Tuesday, March 05, 2013

Homily: "Close Encounter"

Click here to listen to Sunday's homily.

The woman at the well.  This is one of the best stories in all of the Gospels.  There is so much here to unpack.  This story is used for the first Scrutiny with those preparing to be baptized at  the Easter Vigil; Jesus speaks of water “welling up to eternal life”.  The woman experiences a conversion of heart; we are in Lent, a season of conversion of heart.  We see her inner conversion exemplified even in the way her address of Our Lord progresses: from “Jew” to “Sir” to “Prophet” to “Messiah” to “Christ”.  Also, the well is a deep structure; the Lord goes deep with her as He has gone deep with us in the past or will go deep with us in the future.  But, I’d like to focus on the well and what is really going on here.
The well was where people met their future spouses.  In the Old Testament, we see many of these encounters.  Isaac met his future wife at a well.  Jacob and Moses also met their wives at a well.  And, the Samaritan woman meets her true husband at the well.  Jesus talks to her about her “husbands”.  Interestingly, the Hebrew word for husband commonly used was “Baal”.  A Baal husband was like a master-husband…like a master to a slave.  Men in the Old Testament often had a free wife and a slave wife.  Abraham, for example, had Sarah, his free wife (the wife he was supposed to have) and Hagar, his slave wife.  When the Lord says to the Samaritan woman that she has had five husbands, he is referring to her five Baal husbands.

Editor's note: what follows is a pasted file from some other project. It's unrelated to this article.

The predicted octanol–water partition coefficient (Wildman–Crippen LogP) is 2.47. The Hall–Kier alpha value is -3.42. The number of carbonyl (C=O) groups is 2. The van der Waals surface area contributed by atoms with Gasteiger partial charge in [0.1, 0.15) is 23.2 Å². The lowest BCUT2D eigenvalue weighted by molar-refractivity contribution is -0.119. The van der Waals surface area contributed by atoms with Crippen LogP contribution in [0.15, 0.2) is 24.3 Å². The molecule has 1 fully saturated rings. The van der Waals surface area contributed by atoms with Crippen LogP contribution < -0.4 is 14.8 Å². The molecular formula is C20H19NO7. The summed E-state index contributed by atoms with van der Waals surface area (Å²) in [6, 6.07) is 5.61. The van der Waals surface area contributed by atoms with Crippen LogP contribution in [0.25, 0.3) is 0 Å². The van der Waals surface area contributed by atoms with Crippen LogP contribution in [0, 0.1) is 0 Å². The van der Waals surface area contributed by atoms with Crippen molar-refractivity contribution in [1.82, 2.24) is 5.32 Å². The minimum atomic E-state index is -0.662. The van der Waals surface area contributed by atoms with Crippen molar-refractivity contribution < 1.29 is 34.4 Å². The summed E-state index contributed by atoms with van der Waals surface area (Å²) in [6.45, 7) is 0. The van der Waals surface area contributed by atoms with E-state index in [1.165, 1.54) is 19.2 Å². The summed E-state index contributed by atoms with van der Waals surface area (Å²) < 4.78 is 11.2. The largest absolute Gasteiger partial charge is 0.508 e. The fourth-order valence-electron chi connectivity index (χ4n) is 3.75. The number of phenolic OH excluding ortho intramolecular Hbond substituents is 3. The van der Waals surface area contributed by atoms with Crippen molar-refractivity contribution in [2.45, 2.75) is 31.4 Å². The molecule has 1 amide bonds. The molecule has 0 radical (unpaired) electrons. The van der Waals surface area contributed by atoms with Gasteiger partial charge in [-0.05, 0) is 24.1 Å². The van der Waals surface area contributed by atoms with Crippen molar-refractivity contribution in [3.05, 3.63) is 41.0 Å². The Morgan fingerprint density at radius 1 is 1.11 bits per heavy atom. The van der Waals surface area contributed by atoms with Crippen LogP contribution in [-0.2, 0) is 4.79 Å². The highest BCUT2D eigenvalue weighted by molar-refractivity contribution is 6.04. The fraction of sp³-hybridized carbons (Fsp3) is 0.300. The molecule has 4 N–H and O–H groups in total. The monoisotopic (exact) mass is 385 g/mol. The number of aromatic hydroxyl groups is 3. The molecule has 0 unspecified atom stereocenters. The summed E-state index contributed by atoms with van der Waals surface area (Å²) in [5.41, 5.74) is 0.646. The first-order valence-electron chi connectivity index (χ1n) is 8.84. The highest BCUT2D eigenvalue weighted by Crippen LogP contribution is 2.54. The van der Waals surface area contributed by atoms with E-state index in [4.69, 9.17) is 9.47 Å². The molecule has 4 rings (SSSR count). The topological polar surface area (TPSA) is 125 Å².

And then, he says, “and the one you have now is not your husband”.  Not yet, at least.  He is referring to himself. Samaritans knew what the prophets foretold: that the Messiah would be the true spouse.  She recognizes this and says, “you are a prophet”.  I think she recognizes him, too, as the Messiah at that moment. She recognizes that he is her true spouse and that can be free in relationship to him.  We might see her as the first consecrated woman.  We see the fruits of their spousal relationship when she evangelizes those in her town, essentially giving birth to her new-found relationship in Christ.  How many women do we see evangelizing others in the Gospel! Mary Magdelene, for example, evangelizes the whole Christian world when she announces that Christ is risen.
The Samaritan woman is in a position to recognize Christ.  Life has pretty much brought her to her knees; we might say that she is at rock bottom.  Because she has suffered so much from the slavery of her Baal husbands, she can recognize and appreciate her true, free spouse in Christ.  We might have been in the same situations when we’ve had such powerful experiences with encountering Christ.  We have had our own Baal spouses: addictions, vices, sin, attachments (Lent helps us move away from attachments), maybe even tragedy or suffering.  We have been slaves to these “masters”; Christ has come to us as he came to her.  Maybe this was on a retreat or in prayer or in some other powerful moment.  He meets us where we are and doesn’t force himself on us.  He goes to the matters of our hearts…those things which means the most or have troubled us the most.  He reveals himself as our true love and offers us his freedom.  We are more able to recognize him when we’ve been brought to our knees…recognize him as the Christ and as our true spouse.

Finally, we have the same opportunity for an encounter with Christ that the woman had.  We encounter him in the Eucharist at Mass or in prayer; it is the same Christ.  May we recognize him as our true and free spouse.  May we have the same experience that she had: of having him change our heart and change our life.

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